Solar Diverter Valve...backflow?

DanL

Active member
Nov 23, 2016
35
Las Vegas NV
Hi,
New to this forum and totally new to pools. Do have liquid pumping system experience though.
I made a drawing of the pool system in the house we just bought. The question I have is related to shutdown and drainage of the solar panels.
With the solar system off, I opened the two drain valves shown in the drawing and let the panels drain. Then I closed the two manual ball valves to isolate the panels from any flow. When I turned on the main pump (solar diverter valve in the "off" position i.e. no flow to the panels), drain valve 2 in the drawing leaked water. I assume that leakage is because the solar diverter valve gate has an opening to allow the panels to drain when the solar system shuts off. Is that correct? Should that backflow device allow flow both ways or just one-way out of the panels?
Any other comments or hints on the system appreciated.

Another question please. What pump speeds would be good for running 1.no solar, 2.with solar and 3.spa only? Thanks.

Pool Plumbing Nov 16.jpg
 

pooldv

TFP Expert
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Aug 10, 2012
25,412
FL panhandle
Welcome to TFP and congrats on the new pool!

Yes, the 3way solar valve #2 should have a small drain hole to allow the panels to drain down. If it is a true solar valve then it should have a flapper to only allow flow out of the panels but not back to the panels. But, sometimes people will use a regular 3way valve and drill a small hole instead which will allow flow each way.

I run my Intellifo pump to 1100 rpm for skimming, filtering and making chlorine with the SWG. There usually isn't much watt difference between 900 and 1200 rpm. Do you have SWG, saltwater chlorine generator? Or a puck dispenser?

I run 1950 rpm for solar but I only have 5 panels so you might need a higher rpm. You want about 10 gpm per panel. On a hot day you want enough flow for the panels to feel cool to the touch and the water from the returns should not feel too hot. The more flow through the panels the more heating efficiency you get.

I don't have a spa attached to my pool, maybe try 2500 and see how the flow is and raise it 100 rpm at a time if needed.

You can add your pool info to your sig. More here on what to add and how to do it, Pool School - Read This BEFORE You Post
 

DanL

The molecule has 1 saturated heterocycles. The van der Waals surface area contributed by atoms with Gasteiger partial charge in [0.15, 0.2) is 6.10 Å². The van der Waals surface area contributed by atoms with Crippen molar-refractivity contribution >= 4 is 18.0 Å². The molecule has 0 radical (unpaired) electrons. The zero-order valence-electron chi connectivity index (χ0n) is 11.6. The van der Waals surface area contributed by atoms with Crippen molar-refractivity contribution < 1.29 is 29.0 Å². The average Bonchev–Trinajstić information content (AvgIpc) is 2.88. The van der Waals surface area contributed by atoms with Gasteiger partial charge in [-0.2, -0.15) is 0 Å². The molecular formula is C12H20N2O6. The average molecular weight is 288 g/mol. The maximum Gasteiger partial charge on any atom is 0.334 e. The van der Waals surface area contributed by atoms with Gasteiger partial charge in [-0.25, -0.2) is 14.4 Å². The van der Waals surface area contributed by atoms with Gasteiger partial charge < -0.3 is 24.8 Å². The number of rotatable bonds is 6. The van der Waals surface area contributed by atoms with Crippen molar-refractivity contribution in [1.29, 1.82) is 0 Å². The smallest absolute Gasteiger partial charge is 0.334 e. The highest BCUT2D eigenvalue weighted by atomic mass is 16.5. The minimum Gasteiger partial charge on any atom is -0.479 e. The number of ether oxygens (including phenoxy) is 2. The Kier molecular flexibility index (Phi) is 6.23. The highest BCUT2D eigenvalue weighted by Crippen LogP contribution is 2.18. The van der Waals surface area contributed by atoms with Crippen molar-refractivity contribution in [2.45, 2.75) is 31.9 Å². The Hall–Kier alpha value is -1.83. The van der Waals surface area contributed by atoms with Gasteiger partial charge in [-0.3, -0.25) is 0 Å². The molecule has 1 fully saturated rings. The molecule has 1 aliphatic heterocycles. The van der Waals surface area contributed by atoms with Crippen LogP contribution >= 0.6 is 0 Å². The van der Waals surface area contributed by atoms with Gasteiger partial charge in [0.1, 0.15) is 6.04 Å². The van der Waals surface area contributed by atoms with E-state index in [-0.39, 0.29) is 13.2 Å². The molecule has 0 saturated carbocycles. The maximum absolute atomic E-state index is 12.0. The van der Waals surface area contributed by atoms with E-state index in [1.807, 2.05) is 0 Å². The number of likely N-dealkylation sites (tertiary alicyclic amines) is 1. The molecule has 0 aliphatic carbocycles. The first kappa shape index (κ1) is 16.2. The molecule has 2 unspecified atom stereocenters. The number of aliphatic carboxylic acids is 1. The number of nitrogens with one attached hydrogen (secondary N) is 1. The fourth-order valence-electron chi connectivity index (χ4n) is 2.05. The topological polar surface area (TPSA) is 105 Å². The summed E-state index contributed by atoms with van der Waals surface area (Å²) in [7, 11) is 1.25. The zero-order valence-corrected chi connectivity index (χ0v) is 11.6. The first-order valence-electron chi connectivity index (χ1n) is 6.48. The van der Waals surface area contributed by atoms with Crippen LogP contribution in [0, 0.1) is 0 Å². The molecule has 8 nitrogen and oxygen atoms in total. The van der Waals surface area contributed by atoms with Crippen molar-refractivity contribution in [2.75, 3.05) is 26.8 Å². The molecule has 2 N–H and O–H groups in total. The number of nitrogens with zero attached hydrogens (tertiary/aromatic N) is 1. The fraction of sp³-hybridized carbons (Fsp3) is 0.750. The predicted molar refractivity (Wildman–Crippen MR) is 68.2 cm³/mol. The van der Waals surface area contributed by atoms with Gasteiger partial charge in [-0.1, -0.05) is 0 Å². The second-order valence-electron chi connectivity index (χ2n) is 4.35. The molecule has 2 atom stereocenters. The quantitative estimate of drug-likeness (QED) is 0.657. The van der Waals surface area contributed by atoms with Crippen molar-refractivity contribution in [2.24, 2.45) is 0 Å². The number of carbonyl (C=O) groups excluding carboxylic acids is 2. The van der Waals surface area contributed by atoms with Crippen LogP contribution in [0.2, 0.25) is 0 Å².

Active member
Nov 23, 2016
35
Las Vegas NV
Thank you for the thorough response. I will read the Intro information and add a sig and pool info.
I'm sure I'll have more questions as I learn about water chemistry, etc.
Thanks again.
 

xyz

Gold Supporter
Sep 8, 2016
641
Escondido/CA
Solar panels do well with low pressure, as they are hot, flexible, thin walled pipes, made of materials not intended to hold high pressure at elevated temperatures.

So so this will be easy to calculate once we ge the info we need:

1) flow rate vs pressure drop across the panels. We can probably look that up if you have the brand.
2) height of the bottom of the array from the pump
3) height of the top,of the array from the pump.
4) GPM vs efficiency for the panels.

Assuming you are all 2" PVC, I think we can probably ignore that flow friction loss.

So get this info and we can dial your system in.
 

DanL

Active member
Nov 23, 2016
35
Las Vegas NV
Solar panels do well with low pressure, as they are hot, flexible, thin walled pipes, made of materials not intended to hold high pressure at elevated temperatures.

So so this will be easy to calculate once we ge the info we need:

1) flow rate vs pressure drop across the panels. We can probably look that up if you have the brand.
2) height of the bottom of the array from the pump
3) height of the top,of the array from the pump.
4) GPM vs efficiency for the panels.

Assuming you are all 2" PVC, I think we can probably ignore that flow friction loss.

So get this info and we can dial your system in.

xyz...just saw your response. Thank you.

All 2" pipe.
1. Brand is Aquatherm Ecosun 4' x 12' panels x 10 (480sqft) model 16204-12
2. Bottom feed header approx. 11 ft above pump
3. Top collector approx. 17ft above pump
4 GPM vs efficiency: Here is some info I found:
Specifications link: ECOSUN® Solar Pool Heater Specifications
"unprecedented FSEC performance rating of 1,100 Btus per square foot per day"